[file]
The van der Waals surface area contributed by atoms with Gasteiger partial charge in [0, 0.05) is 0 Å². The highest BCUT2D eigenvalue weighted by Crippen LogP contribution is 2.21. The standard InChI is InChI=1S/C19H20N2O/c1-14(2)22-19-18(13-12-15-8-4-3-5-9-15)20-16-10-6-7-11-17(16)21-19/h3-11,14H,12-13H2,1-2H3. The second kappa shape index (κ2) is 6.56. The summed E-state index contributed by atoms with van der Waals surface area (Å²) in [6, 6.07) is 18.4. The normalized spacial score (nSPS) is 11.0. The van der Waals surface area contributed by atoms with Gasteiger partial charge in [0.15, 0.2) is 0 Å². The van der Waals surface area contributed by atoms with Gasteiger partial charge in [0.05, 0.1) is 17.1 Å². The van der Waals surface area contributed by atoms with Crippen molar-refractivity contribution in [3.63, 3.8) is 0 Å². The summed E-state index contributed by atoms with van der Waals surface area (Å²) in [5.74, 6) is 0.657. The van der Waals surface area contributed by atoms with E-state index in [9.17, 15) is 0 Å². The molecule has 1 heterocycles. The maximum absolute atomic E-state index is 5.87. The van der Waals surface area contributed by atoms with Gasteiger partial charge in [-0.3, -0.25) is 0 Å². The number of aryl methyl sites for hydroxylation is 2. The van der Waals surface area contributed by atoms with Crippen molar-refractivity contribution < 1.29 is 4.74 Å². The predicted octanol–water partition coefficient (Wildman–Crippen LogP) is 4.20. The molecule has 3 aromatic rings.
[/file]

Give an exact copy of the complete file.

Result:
The van der Waals surface area contributed by atoms with Gasteiger partial charge in [0, 0.05) is 0 Å². The highest BCUT2D eigenvalue weighted by Crippen LogP contribution is 2.21. The standard InChI is InChI=1S/C19H20N2O/c1-14(2)22-19-18(13-12-15-8-4-3-5-9-15)20-16-10-6-7-11-17(16)21-19/h3-11,14H,12-13H2,1-2H3. The second kappa shape index (κ2) is 6.56. The summed E-state index contributed by atoms with van der Waals surface area (Å²) in [6, 6.07) is 18.4. The normalized spacial score (nSPS) is 11.0. The van der Waals surface area contributed by atoms with Gasteiger partial charge in [0.15, 0.2) is 0 Å². The van der Waals surface area contributed by atoms with Gasteiger partial charge in [0.05, 0.1) is 17.1 Å². The van der Waals surface area contributed by atoms with Crippen molar-refractivity contribution in [3.63, 3.8) is 0 Å². The summed E-state index contributed by atoms with van der Waals surface area (Å²) in [5.74, 6) is 0.657. The van der Waals surface area contributed by atoms with E-state index in [9.17, 15) is 0 Å². The molecule has 1 heterocycles. The maximum absolute atomic E-state index is 5.87. The van der Waals surface area contributed by atoms with Gasteiger partial charge in [-0.3, -0.25) is 0 Å². The number of aryl methyl sites for hydroxylation is 2. The van der Waals surface area contributed by atoms with Crippen molar-refractivity contribution < 1.29 is 4.74 Å². The predicted octanol–water partition coefficient (Wildman–Crippen LogP) is 4.20. The molecule has 3 aromatic rings.